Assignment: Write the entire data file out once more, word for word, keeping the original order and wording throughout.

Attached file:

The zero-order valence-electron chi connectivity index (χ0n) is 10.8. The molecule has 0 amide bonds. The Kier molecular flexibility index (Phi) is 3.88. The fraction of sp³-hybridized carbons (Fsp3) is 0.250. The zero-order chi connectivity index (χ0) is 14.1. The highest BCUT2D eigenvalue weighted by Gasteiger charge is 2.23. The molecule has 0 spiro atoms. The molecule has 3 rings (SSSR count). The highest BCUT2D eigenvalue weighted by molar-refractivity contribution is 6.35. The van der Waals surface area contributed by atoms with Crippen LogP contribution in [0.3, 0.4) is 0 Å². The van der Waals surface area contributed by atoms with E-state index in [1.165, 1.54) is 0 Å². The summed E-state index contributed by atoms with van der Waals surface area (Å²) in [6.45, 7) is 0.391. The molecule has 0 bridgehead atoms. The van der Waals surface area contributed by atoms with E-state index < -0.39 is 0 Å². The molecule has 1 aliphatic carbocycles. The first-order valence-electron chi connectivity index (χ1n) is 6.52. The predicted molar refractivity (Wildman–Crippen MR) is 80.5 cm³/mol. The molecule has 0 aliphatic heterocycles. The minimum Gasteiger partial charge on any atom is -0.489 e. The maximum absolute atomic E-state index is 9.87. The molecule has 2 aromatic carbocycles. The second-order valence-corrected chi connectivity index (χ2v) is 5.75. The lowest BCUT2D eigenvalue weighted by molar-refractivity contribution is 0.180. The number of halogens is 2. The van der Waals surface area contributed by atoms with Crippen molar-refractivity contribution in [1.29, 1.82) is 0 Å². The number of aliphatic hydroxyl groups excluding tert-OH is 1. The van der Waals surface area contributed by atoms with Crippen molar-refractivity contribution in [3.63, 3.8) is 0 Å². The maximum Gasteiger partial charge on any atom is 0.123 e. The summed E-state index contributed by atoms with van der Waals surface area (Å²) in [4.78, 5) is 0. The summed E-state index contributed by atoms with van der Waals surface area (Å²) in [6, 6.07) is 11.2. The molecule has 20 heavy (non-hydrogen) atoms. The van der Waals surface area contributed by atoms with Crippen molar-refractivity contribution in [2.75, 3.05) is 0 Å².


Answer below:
The zero-order valence-electron chi connectivity index (χ0n) is 10.8. The molecule has 0 amide bonds. The Kier molecular flexibility index (Phi) is 3.88. The fraction of sp³-hybridized carbons (Fsp3) is 0.250. The zero-order chi connectivity index (χ0) is 14.1. The highest BCUT2D eigenvalue weighted by Gasteiger charge is 2.23. The molecule has 0 spiro atoms. The molecule has 3 rings (SSSR count). The highest BCUT2D eigenvalue weighted by molar-refractivity contribution is 6.35. The van der Waals surface area contributed by atoms with Crippen LogP contribution in [0.3, 0.4) is 0 Å². The van der Waals surface area contributed by atoms with E-state index in [1.165, 1.54) is 0 Å². The summed E-state index contributed by atoms with van der Waals surface area (Å²) in [6.45, 7) is 0.391. The molecule has 0 bridgehead atoms. The van der Waals surface area contributed by atoms with E-state index < -0.39 is 0 Å². The molecule has 1 aliphatic carbocycles. The first-order valence-electron chi connectivity index (χ1n) is 6.52. The predicted molar refractivity (Wildman–Crippen MR) is 80.5 cm³/mol. The molecule has 0 aliphatic heterocycles. The minimum Gasteiger partial charge on any atom is -0.489 e. The maximum absolute atomic E-state index is 9.87. The molecule has 2 aromatic carbocycles. The second-order valence-corrected chi connectivity index (χ2v) is 5.75. The lowest BCUT2D eigenvalue weighted by molar-refractivity contribution is 0.180. The number of halogens is 2. The van der Waals surface area contributed by atoms with Crippen molar-refractivity contribution in [1.29, 1.82) is 0 Å². The number of aliphatic hydroxyl groups excluding tert-OH is 1. The van der Waals surface area contributed by atoms with Crippen molar-refractivity contribution in [3.63, 3.8) is 0 Å². The maximum Gasteiger partial charge on any atom is 0.123 e. The summed E-state index contributed by atoms with van der Waals surface area (Å²) in [4.78, 5) is 0. The summed E-state index contributed by atoms with van der Waals surface area (Å²) in [6, 6.07) is 11.2. The molecule has 20 heavy (non-hydrogen) atoms. The van der Waals surface area contributed by atoms with Crippen molar-refractivity contribution in [2.75, 3.05) is 0 Å².